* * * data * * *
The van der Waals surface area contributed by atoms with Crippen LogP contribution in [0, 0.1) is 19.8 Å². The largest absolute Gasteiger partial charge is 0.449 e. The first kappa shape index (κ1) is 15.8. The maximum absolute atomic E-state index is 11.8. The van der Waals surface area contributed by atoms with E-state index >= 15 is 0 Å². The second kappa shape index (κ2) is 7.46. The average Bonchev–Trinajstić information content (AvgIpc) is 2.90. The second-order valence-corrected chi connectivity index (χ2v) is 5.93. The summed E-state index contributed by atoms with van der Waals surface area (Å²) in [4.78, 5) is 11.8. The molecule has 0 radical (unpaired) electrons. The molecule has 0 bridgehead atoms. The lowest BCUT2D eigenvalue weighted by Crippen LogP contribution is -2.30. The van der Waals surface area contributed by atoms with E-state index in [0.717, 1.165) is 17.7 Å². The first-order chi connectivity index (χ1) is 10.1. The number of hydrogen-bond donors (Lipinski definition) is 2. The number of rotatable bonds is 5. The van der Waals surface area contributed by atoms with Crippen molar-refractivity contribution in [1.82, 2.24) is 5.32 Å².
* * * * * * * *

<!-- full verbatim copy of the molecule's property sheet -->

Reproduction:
The van der Waals surface area contributed by atoms with Crippen LogP contribution in [0, 0.1) is 19.8 Å². The largest absolute Gasteiger partial charge is 0.449 e. The first kappa shape index (κ1) is 15.8. The maximum absolute atomic E-state index is 11.8. The van der Waals surface area contributed by atoms with E-state index >= 15 is 0 Å². The second kappa shape index (κ2) is 7.46. The average Bonchev–Trinajstić information content (AvgIpc) is 2.90. The second-order valence-corrected chi connectivity index (χ2v) is 5.93. The summed E-state index contributed by atoms with van der Waals surface area (Å²) in [4.78, 5) is 11.8. The molecule has 0 radical (unpaired) electrons. The molecule has 0 bridgehead atoms. The lowest BCUT2D eigenvalue weighted by Crippen LogP contribution is -2.30. The van der Waals surface area contributed by atoms with E-state index in [0.717, 1.165) is 17.7 Å². The first-order chi connectivity index (χ1) is 10.1. The number of hydrogen-bond donors (Lipinski definition) is 2. The number of rotatable bonds is 5. The van der Waals surface area contributed by atoms with Crippen molar-refractivity contribution in [1.82, 2.24) is 5.32 Å².